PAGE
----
While pensions may form a key part of retirement planning, there are other ways of financing retirement and some of these may be more flexible in terms of accommodating those moving outside the UK. 

There may also be options for moving assets and/or generating income in your new home country.  This may help to balance the risk of changing exchange rates.

For more information please do not hesitate to contact the team at Ward Williams Financial Services Ltd on 01932 830664 or by email on

Monday, 19 October 2015

When Can I Retire?

 “How much do I need for my retirement” is arguably one of the most serious questions facing a working-age adult.  The answer ultimately depends on two questions.  When do you want to retire and what kind of retirement do you want to have? 

Planning your retirement 

If you want to retire at 55 and spend the rest of your life cruising the world on your private yacht, you are going to need a whole lot more money than if you want to retire at 75, downsize your house and spend the rest of your life writing, painting and gardening. 

Therefore step one in your retirement planning is to think realistically about how you want to spend your later years.  The more specific you can be about your plans, the better you will be able to budget for them.  This might also be a good time to think about the realities of growing older.  

For example you might need home help or short-term care or even longer-term care in your final years.  Do you have a plan to finance this?  Would insurance be helpful?  Once you have at least some sort of realistic ballpark figure it is time to see what you need to do to reach it. 

What do you already have in terms of retirement savings?

Younger people just starting out in the world of work will have had less time to save for retirement.  On the other hand, they have more time in which to prepare for their later years.  Because of this, it may be tempting for younger people to think “I will start saving for my pension later”.  

The risk is that “later” will be pushed further and further back.  If you find that you are getting closer to retirement age but have still not started saving for retirement, then late is still better than never.  You may have to work to make up for the savings time lost in your younger years, but this is still better than arriving at retirement age with no preparation at all.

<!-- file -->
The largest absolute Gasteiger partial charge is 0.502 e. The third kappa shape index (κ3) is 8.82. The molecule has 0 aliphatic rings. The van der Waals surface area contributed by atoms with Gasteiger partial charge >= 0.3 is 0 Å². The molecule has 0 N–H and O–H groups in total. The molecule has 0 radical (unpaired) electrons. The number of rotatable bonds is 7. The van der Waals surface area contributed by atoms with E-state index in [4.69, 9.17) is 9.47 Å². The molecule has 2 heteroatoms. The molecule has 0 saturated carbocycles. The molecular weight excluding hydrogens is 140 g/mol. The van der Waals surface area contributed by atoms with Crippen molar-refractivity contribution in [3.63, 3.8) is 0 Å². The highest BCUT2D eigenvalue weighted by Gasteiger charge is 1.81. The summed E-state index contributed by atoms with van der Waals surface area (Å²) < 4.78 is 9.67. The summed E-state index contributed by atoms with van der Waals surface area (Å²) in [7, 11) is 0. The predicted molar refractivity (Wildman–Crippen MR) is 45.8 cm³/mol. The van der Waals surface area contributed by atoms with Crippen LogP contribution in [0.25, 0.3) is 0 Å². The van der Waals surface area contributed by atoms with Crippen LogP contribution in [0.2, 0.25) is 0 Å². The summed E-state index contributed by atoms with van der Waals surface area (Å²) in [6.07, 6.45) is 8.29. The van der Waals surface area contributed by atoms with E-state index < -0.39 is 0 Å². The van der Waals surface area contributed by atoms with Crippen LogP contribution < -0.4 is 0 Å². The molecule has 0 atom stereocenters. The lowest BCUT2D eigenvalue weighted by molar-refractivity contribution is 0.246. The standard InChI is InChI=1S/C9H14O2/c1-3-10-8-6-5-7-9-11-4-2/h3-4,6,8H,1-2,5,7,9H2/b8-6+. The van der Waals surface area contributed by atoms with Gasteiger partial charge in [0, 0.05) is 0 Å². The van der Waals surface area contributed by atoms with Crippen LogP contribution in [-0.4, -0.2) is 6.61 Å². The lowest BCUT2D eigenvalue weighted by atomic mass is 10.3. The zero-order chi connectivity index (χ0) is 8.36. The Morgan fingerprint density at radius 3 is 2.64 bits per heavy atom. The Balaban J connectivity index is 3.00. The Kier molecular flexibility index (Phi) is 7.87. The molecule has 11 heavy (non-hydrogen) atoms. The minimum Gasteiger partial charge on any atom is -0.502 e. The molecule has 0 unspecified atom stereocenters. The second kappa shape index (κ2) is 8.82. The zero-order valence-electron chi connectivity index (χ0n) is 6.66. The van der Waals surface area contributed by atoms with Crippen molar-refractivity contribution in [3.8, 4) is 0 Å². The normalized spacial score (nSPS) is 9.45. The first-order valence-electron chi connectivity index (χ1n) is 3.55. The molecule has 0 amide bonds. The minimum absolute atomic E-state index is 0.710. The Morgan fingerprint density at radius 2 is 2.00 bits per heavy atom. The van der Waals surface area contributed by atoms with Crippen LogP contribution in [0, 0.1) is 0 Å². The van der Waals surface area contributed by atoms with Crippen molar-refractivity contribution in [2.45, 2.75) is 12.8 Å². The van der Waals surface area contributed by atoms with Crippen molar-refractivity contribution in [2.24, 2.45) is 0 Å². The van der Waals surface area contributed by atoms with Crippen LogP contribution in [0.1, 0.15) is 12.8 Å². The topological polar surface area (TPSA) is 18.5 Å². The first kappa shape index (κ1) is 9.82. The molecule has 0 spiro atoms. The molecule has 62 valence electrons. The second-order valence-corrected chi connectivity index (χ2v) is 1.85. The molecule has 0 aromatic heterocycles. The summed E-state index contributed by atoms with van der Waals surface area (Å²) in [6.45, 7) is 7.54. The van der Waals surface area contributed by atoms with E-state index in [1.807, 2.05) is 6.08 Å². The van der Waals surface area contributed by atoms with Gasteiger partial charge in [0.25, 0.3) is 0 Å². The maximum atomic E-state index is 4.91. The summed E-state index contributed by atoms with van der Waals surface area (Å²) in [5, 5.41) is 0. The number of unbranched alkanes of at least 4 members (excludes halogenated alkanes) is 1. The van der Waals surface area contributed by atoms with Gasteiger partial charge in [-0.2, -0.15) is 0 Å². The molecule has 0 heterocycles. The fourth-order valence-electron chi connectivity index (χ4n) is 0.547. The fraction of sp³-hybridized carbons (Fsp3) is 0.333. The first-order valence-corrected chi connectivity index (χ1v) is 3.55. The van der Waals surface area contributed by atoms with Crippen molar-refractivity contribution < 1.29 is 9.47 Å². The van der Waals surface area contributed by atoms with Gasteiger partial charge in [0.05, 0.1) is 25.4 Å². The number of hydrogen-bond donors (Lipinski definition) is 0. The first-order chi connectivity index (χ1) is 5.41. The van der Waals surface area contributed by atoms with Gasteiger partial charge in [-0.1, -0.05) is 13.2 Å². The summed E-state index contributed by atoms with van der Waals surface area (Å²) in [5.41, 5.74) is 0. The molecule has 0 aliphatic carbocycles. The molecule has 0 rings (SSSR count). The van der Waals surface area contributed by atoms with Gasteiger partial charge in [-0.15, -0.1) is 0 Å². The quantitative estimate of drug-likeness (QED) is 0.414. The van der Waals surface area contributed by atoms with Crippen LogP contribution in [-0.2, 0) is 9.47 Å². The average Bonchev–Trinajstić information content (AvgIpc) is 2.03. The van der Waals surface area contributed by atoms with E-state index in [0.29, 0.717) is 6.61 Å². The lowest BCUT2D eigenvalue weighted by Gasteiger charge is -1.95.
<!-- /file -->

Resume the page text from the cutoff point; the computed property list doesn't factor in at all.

If you have already started saving for retirement, congratulations.  Now is a good time to double-check if you are saving enough for your plans.

What happens if you are saving too little for your dream retirement?

You have various options available in this situation.

Option 1 is to rethink your retirement plans.  There may be ways for you to achieve the goals which really matter to you, whilst scaling back on some of the optional extras.

Option 2 is to work for longer and/or phase in retirement.  How feasible this is depends on various factors, in particular your health and your skills.  Even if you are in a physically-demanding occupation, you may still be able to find ways to earn money. 

For example a physical trainer may be qualified in nutrition and able to build a business around that skill.  A gardener or tradesperson may still be able to take on small jobs and/or to teach.

Option 3 is to start saving more now.  If your current lifestyle does not make this possible, then you need to decide what changes, if any, you are able and willing to make to improve your retirement finances. 

In very simple terms this means increasing your disposable income either by increasing your income in general or by reducing your expenses (or both).

What should you do if you are saving enough for retirement?

This may seem a surprising question, but it is a very important one.  If you think that you are saving enough for retirement, you may wish to have someone else double-check your figures for extra reassurance.  If you are still happy, congratulations. 

It is a good idea to continue to carry out regular spot-checks on your retirement plans to ensure that they stay on track.

For more information please do not hesitate to contact the team at Ward Williams Financial Services Ltd on 01932 830664 or by email on